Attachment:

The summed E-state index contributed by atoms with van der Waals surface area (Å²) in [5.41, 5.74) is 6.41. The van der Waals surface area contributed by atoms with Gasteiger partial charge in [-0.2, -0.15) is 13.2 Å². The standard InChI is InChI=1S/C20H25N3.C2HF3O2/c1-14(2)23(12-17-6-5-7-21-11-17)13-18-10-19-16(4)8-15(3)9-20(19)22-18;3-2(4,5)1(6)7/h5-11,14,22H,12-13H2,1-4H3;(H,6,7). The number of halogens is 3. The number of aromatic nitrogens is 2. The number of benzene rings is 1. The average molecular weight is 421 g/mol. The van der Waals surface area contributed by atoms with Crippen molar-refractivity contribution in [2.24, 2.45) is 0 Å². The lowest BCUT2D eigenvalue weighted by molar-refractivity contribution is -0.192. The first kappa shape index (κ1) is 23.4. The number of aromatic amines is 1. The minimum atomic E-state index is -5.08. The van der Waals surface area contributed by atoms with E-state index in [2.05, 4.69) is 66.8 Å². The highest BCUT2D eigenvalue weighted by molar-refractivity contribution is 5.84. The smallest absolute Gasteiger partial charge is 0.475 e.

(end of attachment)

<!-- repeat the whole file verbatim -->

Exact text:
The summed E-state index contributed by atoms with van der Waals surface area (Å²) in [5.41, 5.74) is 6.41. The van der Waals surface area contributed by atoms with Gasteiger partial charge in [-0.2, -0.15) is 13.2 Å². The standard InChI is InChI=1S/C20H25N3.C2HF3O2/c1-14(2)23(12-17-6-5-7-21-11-17)13-18-10-19-16(4)8-15(3)9-20(19)22-18;3-2(4,5)1(6)7/h5-11,14,22H,12-13H2,1-4H3;(H,6,7). The number of halogens is 3. The number of aromatic nitrogens is 2. The number of benzene rings is 1. The average molecular weight is 421 g/mol. The van der Waals surface area contributed by atoms with Crippen molar-refractivity contribution in [2.24, 2.45) is 0 Å². The lowest BCUT2D eigenvalue weighted by molar-refractivity contribution is -0.192. The first kappa shape index (κ1) is 23.4. The number of aromatic amines is 1. The minimum atomic E-state index is -5.08. The van der Waals surface area contributed by atoms with E-state index in [2.05, 4.69) is 66.8 Å². The highest BCUT2D eigenvalue weighted by molar-refractivity contribution is 5.84. The smallest absolute Gasteiger partial charge is 0.475 e.